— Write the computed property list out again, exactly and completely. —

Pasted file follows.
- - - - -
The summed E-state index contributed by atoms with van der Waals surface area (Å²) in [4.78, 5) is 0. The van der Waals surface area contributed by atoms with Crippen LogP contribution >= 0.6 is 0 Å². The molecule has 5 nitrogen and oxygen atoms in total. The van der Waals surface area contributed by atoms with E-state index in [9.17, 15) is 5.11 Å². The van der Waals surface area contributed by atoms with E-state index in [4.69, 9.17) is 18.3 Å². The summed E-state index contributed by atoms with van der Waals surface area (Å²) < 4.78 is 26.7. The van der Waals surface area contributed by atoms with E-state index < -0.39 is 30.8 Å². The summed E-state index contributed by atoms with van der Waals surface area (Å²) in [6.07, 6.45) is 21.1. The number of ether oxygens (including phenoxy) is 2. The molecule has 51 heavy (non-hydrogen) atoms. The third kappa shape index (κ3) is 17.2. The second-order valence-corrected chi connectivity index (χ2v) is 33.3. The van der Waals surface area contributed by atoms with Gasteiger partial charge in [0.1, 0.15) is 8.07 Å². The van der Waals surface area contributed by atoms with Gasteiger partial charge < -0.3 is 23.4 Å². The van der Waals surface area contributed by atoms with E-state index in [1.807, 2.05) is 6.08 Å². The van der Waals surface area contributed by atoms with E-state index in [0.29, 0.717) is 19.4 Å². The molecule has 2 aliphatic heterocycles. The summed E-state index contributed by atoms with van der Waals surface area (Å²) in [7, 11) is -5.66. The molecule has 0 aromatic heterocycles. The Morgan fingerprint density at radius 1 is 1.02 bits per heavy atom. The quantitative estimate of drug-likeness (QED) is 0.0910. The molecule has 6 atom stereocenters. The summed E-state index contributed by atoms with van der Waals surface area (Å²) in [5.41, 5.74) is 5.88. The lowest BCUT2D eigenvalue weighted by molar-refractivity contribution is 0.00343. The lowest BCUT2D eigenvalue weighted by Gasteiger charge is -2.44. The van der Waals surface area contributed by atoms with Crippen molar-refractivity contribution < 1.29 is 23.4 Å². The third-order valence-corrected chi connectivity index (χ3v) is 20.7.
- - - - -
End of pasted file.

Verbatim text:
The summed E-state index contributed by atoms with van der Waals surface area (Å²) in [4.78, 5) is 0. The van der Waals surface area contributed by atoms with Crippen LogP contribution >= 0.6 is 0 Å². The molecule has 5 nitrogen and oxygen atoms in total. The van der Waals surface area contributed by atoms with E-state index in [9.17, 15) is 5.11 Å². The van der Waals surface area contributed by atoms with E-state index in [4.69, 9.17) is 18.3 Å². The summed E-state index contributed by atoms with van der Waals surface area (Å²) < 4.78 is 26.7. The van der Waals surface area contributed by atoms with E-state index < -0.39 is 30.8 Å². The summed E-state index contributed by atoms with van der Waals surface area (Å²) in [6.07, 6.45) is 21.1. The number of ether oxygens (including phenoxy) is 2. The molecule has 51 heavy (non-hydrogen) atoms. The third kappa shape index (κ3) is 17.2. The second-order valence-corrected chi connectivity index (χ2v) is 33.3. The van der Waals surface area contributed by atoms with Gasteiger partial charge in [0.1, 0.15) is 8.07 Å². The van der Waals surface area contributed by atoms with Gasteiger partial charge < -0.3 is 23.4 Å². The van der Waals surface area contributed by atoms with E-state index in [1.807, 2.05) is 6.08 Å². The van der Waals surface area contributed by atoms with E-state index in [0.29, 0.717) is 19.4 Å². The molecule has 2 aliphatic heterocycles. The summed E-state index contributed by atoms with van der Waals surface area (Å²) in [7, 11) is -5.66. The molecule has 0 aromatic heterocycles. The Morgan fingerprint density at radius 1 is 1.02 bits per heavy atom. The quantitative estimate of drug-likeness (QED) is 0.0910. The molecule has 6 atom stereocenters. The summed E-state index contributed by atoms with van der Waals surface area (Å²) in [5.41, 5.74) is 5.88. The lowest BCUT2D eigenvalue weighted by molar-refractivity contribution is 0.00343. The lowest BCUT2D eigenvalue weighted by Gasteiger charge is -2.44. The van der Waals surface area contributed by atoms with Crippen molar-refractivity contribution < 1.29 is 23.4 Å². The third-order valence-corrected chi connectivity index (χ3v) is 20.7.